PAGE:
A few links on Big Data for Development

The idea of Big Data for Development (or “BD4D” — you saw it here first, I’m coining it update: um, nevermind.) seems to be gaining momentum. The practice of mining large datasets has been around in private business for a while, as large corporations use sales records or other data to better understand customer behavior. I’ve voiced my skepticism about how quickly these practices will transfer over to contexts of low connectivity, computer literacy, automation and organizational investment.

However, even if those barriers and data quality issues are overcome, it sounds like others have serious concerns about the principles and political implications of BD4D. Here are a few links I’ve gathered while brushing up on the subject:

  1. Big data and development: “The second half of the chess board” — Wolfgang Fengler sounds a hopeful note for the potential of BD4D.
  2. Lies, Damned Lies and Big Data — David Hales issues a warning that the rush to use Big Data may be “data rich” but “theory poor” — with scientific as well as ethical and political implications.
  3. Big Data for Development: From Information to Knowledge Societies? — Patrick Meier reviews a recent academic paper and its conceptual framework, but worries about the de-politicizing nature of Big Data Analysis.
  4. Beware the Big Errors of ‘Big Data’ — Not about development specifically, but Nassim Taleb warns about the dangers of cherry-picking: “Big data may mean more information, but it also means more false information.”
  5. Big Data for Development: Challenges & Opportunities — A paper from UN Global Pulse. I’ll confess that I haven’t read it in detail yet. From a quick skim, it’s probably a useful resource. However, it looks like it stops short of discussing the political implications. (h/t Monitoring and Evaluation News)

4 thoughts on “A few links on Big Data for Development

  1. Thanks for the list! You might also be interested in the analysis and challenge below

    Big data and development organizations: What happens when you move from theory to practice?

    http://europeandcis.undp.org/blog/2013/01/31/big-data-and-development-organizations-what-happens-when-you-move-from-theory-to-practice/

    Can big data help development organisations improve their operations?

    http://europeandcis.undp.org/blog/2013/01/11/can-big-data-help-deliver-better-operational-results/

  2. This is interesting from a public health background with a little experience nosing around in international health circles. Torturing the data to get the preferred response is often something health researchers hire statisticians to do. I recently read Confessions of an Economic Hitman, and learned that the author John Perkins personally commissioned the invention of Markov modeling as a way of shoehorning available data into a model that can be relatively easily rigged to produce a preconceived result. Markov models are now the gold standard for estimating complex health outcomes in the form of summary statistics (DALYs), partly because there are point-and-click programs for using natural history projections to take rates of preventable disease and estimate long-term rates of premature death or disability that can be attributed to them.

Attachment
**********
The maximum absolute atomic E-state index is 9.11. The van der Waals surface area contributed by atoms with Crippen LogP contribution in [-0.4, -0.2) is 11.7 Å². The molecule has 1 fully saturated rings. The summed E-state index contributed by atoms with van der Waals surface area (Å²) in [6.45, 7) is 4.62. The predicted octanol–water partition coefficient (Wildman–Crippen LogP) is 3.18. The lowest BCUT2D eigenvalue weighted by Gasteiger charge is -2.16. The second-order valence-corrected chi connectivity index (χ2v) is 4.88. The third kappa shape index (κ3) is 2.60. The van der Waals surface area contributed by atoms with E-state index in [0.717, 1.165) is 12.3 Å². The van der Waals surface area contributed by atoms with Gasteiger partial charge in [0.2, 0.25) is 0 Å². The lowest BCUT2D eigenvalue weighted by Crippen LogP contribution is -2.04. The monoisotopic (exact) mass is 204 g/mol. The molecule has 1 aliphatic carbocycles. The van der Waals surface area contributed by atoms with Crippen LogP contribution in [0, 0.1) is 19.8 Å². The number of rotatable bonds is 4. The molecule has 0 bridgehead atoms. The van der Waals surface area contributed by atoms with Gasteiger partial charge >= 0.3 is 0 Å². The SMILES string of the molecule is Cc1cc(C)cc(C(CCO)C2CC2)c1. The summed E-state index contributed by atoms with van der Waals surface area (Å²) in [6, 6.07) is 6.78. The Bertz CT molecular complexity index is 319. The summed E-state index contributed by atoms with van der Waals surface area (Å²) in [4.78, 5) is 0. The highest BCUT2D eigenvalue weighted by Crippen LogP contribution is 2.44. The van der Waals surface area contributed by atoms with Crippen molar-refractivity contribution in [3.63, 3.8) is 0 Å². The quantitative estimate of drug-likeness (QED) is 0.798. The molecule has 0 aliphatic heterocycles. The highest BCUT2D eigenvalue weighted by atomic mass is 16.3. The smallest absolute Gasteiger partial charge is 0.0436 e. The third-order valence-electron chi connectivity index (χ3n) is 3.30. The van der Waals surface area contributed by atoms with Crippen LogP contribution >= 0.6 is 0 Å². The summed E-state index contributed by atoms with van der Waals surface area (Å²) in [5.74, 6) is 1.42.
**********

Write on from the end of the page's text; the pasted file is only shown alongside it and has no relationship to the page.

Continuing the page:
This is getting silly. Summary statistics on the global burden of disease really shouldn’t be used except for decorative purposes in introductory paragraphs to research papers, to give a token nod to the fact that the scope of one’s health topic of choice is global. But because the available data is scattered and poor in quality, Markov models are needed to smooth the numbers and standardize outcomes so that the research community can look like they’re all on the same page. If readers weren’t so sure looking at summary statistics made them more knowledgeable about the issues, none of this would be necessary. The data certainly doesn’t have the strength to justify drawing conclusions from the numbers. I hesitate to credit anyone claiming other sorts of development numbers of the international variety can do better. It makes me worry about the Open Government Partnership tying up local governments with unproductive data management paperwork when the performance indicators are sure to be politicized and nominally tied to aid awards that are traditionally more about patronage politics than anything else. I hope it doesn’t turn into the sort of mess public schools in the U.S. are dealing with since the Bush-era testing reforms that were supposed to be an innovation to improve accountability.

    I love the idea of transparency and evidence-based decision making, but I’m worried about how easily this sort of thing could go sideways, and hamstring local administrators with busywork from central government bureaucracies that actually get something out of the paper-pushing.

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